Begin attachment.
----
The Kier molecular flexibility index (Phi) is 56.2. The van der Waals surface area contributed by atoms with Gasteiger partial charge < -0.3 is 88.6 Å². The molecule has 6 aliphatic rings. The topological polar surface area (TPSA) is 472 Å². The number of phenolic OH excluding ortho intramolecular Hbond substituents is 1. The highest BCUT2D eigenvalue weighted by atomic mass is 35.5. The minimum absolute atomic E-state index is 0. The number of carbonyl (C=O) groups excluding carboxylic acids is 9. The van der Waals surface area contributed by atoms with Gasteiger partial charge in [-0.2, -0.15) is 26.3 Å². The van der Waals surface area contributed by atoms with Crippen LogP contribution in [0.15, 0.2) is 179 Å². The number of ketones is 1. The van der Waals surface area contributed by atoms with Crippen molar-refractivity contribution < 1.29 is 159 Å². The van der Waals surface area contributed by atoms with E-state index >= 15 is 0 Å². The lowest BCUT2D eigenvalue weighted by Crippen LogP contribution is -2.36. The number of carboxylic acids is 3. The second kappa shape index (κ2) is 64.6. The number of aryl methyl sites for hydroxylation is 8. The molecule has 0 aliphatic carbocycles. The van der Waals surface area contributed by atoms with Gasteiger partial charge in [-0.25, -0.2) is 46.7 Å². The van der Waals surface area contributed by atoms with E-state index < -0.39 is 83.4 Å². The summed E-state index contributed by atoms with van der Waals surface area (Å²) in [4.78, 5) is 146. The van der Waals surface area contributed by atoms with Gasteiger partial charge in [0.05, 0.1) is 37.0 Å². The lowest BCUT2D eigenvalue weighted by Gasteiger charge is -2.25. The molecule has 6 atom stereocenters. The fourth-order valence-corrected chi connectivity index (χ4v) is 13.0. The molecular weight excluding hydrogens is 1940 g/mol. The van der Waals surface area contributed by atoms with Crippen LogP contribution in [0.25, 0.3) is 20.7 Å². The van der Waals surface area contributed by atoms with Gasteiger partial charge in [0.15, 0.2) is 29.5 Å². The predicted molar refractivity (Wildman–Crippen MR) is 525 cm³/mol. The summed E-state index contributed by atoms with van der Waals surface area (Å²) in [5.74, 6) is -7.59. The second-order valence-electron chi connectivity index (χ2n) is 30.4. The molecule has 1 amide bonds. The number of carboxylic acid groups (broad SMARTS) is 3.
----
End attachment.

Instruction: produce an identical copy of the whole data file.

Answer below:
The Kier molecular flexibility index (Phi) is 56.2. The van der Waals surface area contributed by atoms with Gasteiger partial charge < -0.3 is 88.6 Å². The molecule has 6 aliphatic rings. The topological polar surface area (TPSA) is 472 Å². The number of phenolic OH excluding ortho intramolecular Hbond substituents is 1. The highest BCUT2D eigenvalue weighted by atomic mass is 35.5. The minimum absolute atomic E-state index is 0. The number of carbonyl (C=O) groups excluding carboxylic acids is 9. The van der Waals surface area contributed by atoms with Gasteiger partial charge in [-0.2, -0.15) is 26.3 Å². The van der Waals surface area contributed by atoms with Crippen LogP contribution in [0.15, 0.2) is 179 Å². The number of ketones is 1. The van der Waals surface area contributed by atoms with Crippen molar-refractivity contribution < 1.29 is 159 Å². The van der Waals surface area contributed by atoms with E-state index >= 15 is 0 Å². The lowest BCUT2D eigenvalue weighted by Crippen LogP contribution is -2.36. The number of carboxylic acids is 3. The second kappa shape index (κ2) is 64.6. The number of aryl methyl sites for hydroxylation is 8. The molecule has 0 aliphatic carbocycles. The van der Waals surface area contributed by atoms with Gasteiger partial charge in [-0.25, -0.2) is 46.7 Å². The van der Waals surface area contributed by atoms with E-state index < -0.39 is 83.4 Å². The summed E-state index contributed by atoms with van der Waals surface area (Å²) in [4.78, 5) is 146. The van der Waals surface area contributed by atoms with Gasteiger partial charge in [0.05, 0.1) is 37.0 Å². The lowest BCUT2D eigenvalue weighted by Gasteiger charge is -2.25. The molecule has 6 atom stereocenters. The fourth-order valence-corrected chi connectivity index (χ4v) is 13.0. The molecular weight excluding hydrogens is 1940 g/mol. The van der Waals surface area contributed by atoms with Crippen LogP contribution in [0.25, 0.3) is 20.7 Å². The van der Waals surface area contributed by atoms with Gasteiger partial charge in [0.15, 0.2) is 29.5 Å². The predicted molar refractivity (Wildman–Crippen MR) is 525 cm³/mol. The summed E-state index contributed by atoms with van der Waals surface area (Å²) in [5.74, 6) is -7.59. The second-order valence-electron chi connectivity index (χ2n) is 30.4. The molecule has 1 amide bonds. The number of carboxylic acid groups (broad SMARTS) is 3.